Shaft Support

Discussion in 'Boat Design' started by Wayne Kendall, Apr 28, 2013.

  1. Wayne Kendall
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    Wayne Kendall Junior Member

    I have a 1 1/2 inch stainless shaft in my boat. Wondering how much distance should there be between supports. Is 4 feet too much with a steady bearing
     
  2. JSL
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    JSL Senior Member

    A lot depends on material, rpm, hp, etc. but a very good approximation is 40D max. and 20D min.
    1.5" shaft = 60" to 30". You are at about 26D so make sure the alignment is very good
     
  3. Wayne Kendall
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    Wayne Kendall Junior Member

    My question in the previous post should have read. Is a 4 foot distance too far without some type of a steady bearing? The hp of the engine is 135 and I run around 2000 Rpms

    Thanks
    Wayne
     
  4. JSL
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    JSL Senior Member

    you should be okay. One source is Gerr's 'Propeller Hanbook', pg 93. Or, check with your shaft or prop people, they should be able to help
    You can also use ABYC Part P6.6
     
    Last edited: Apr 28, 2013
  5. tom kane
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    tom kane Senior Member

    The twenty forty rule applies. No closer than 20 times the diameter of the shaft and no further than forty times the shaft diameter. Of course you may have to compromise.
     
  6. DCockey
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    DCockey Senior Member

    What is the reason for a minimum distance between bearings?

    How does maximum shaft speed enter into the "40/20" rule?
     
  7. Ad Hoc
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    Ad Hoc Naval Architect

    To prevent excessive bending and whirling. Whirling calc's are standard on Class vessels.

    Luckily MikeJohns has answered this one previously. He also kindly gives you a simple rule of thumb formula. In your case 1.60m or approx 5 feet. Viz:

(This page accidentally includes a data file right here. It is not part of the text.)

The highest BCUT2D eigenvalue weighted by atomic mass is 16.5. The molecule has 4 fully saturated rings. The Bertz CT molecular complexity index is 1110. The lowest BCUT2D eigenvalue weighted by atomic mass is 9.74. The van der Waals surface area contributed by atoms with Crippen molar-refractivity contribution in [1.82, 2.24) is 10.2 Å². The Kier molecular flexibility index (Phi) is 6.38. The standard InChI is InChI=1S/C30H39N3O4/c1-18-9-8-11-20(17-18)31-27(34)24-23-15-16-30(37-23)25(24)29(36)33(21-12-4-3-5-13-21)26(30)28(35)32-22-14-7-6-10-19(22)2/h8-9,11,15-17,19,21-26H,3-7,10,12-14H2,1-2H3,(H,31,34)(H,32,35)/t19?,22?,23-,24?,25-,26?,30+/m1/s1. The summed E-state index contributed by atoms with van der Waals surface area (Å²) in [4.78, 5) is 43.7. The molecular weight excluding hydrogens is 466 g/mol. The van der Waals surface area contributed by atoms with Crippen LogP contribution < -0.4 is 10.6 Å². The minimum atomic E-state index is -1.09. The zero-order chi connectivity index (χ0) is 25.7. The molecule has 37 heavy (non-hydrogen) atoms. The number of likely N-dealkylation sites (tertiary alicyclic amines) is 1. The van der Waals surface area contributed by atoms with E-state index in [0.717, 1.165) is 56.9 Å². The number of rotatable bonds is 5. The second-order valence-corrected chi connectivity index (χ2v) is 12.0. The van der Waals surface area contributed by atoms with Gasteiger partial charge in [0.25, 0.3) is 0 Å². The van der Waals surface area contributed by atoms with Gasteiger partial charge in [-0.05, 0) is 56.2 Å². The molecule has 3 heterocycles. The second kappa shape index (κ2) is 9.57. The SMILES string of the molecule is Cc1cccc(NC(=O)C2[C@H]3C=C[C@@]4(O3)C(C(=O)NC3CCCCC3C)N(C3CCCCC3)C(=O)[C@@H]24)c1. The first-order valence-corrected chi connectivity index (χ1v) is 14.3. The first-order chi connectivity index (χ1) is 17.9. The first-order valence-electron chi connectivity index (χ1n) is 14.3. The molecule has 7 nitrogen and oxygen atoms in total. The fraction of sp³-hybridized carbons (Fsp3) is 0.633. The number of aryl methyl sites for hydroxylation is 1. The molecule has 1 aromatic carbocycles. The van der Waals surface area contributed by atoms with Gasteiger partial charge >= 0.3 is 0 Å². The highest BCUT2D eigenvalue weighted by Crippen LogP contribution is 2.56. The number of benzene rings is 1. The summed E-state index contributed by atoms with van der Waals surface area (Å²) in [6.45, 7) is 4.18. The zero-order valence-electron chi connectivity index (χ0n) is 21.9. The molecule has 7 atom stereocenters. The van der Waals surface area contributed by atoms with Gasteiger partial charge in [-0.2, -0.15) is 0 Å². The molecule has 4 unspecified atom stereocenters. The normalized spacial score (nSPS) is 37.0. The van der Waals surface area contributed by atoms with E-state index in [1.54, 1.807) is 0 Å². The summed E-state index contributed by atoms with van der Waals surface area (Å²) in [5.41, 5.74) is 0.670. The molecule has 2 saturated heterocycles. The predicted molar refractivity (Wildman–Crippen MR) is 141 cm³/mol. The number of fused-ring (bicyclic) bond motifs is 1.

http://www.boatdesign.net/forums/me...bearings-ideas-please-27981-2.html#post282610
     
  8. DCockey
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    DCockey Senior Member

    Maximum distance, not minimum distance, between bearings would be to prevent excessive bending and whirling.

    Anyone know the rationale for the minimum distance recommedations.
     
  9. daiquiri
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    daiquiri Engineering and Design

    Ad Hoc probably wanted to say "Max. bending stress". If shaft bearings are not properly aligned, both shaft and the bearings will be subject to a mechanical stress induced by the misalignment.

    The rationale goes like this:

    Consider a cantilever beam of length L, with a load F applied at the free end. It can be a simple model of a shaft connected to a gearbox at the fixed end, and supported by a bearing at the free end.
    The bending moment induced by the load F will create a displacement Y of the free end, and the well-known relationship is valid:
    Y = 1/3 (F L^3) / (E J)​
    But the same situation can be created also by displacing the free end by a quantity Y. The load necessary for this will again be equal to F. By solving the above equation for F, you get:
    F = 3YEJ / L^3​
    The bending moment at the root of the beam is M = FL, hence:
    M = 3YEJ / L^2​
    As you can see, the smaller the length L, the higher the load acting on a beam (or a shaft) for the same displacement (misalignment) - and hence the higher the bending moment-induced stress at the root of the beam. Hence, there will be a minimum distance (for a given misalignment) below which the stress will exceed the maximum allowable for the shaft material.

    It should be noted that the same loads will be transmitted to the gearbox or to the coupling, and to the bearing(s) - and from these transmitted to the hull. Each of these components have maximum allowable radial, axial forces and bending moment which they can safely handle. Exceeding them can cost money and nerves. ;)

    Cheers
     
  10. DCockey
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    DCockey Senior Member